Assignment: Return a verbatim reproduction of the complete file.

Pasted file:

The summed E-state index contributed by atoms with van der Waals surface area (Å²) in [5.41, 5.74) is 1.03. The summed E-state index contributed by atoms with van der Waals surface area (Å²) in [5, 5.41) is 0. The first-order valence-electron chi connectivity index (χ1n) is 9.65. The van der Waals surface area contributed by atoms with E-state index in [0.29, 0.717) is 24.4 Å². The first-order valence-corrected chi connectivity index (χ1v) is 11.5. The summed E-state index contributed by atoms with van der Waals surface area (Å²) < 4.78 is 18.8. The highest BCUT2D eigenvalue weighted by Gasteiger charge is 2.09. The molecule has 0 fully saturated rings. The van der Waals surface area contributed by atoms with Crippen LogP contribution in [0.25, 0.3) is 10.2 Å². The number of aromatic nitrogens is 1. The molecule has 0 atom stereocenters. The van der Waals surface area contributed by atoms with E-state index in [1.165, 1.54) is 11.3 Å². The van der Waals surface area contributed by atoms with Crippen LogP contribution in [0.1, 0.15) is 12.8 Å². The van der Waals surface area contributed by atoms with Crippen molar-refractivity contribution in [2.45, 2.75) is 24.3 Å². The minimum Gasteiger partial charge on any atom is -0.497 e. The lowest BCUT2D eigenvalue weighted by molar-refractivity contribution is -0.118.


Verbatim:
The summed E-state index contributed by atoms with van der Waals surface area (Å²) in [5.41, 5.74) is 1.03. The summed E-state index contributed by atoms with van der Waals surface area (Å²) in [5, 5.41) is 0. The first-order valence-electron chi connectivity index (χ1n) is 9.65. The van der Waals surface area contributed by atoms with E-state index in [0.29, 0.717) is 24.4 Å². The first-order valence-corrected chi connectivity index (χ1v) is 11.5. The summed E-state index contributed by atoms with van der Waals surface area (Å²) < 4.78 is 18.8. The highest BCUT2D eigenvalue weighted by Gasteiger charge is 2.09. The molecule has 0 fully saturated rings. The van der Waals surface area contributed by atoms with Crippen LogP contribution in [0.25, 0.3) is 10.2 Å². The number of aromatic nitrogens is 1. The molecule has 0 atom stereocenters. The van der Waals surface area contributed by atoms with E-state index in [1.165, 1.54) is 11.3 Å². The van der Waals surface area contributed by atoms with Crippen LogP contribution in [0.1, 0.15) is 12.8 Å². The van der Waals surface area contributed by atoms with Crippen molar-refractivity contribution in [2.45, 2.75) is 24.3 Å². The minimum Gasteiger partial charge on any atom is -0.497 e. The lowest BCUT2D eigenvalue weighted by molar-refractivity contribution is -0.118.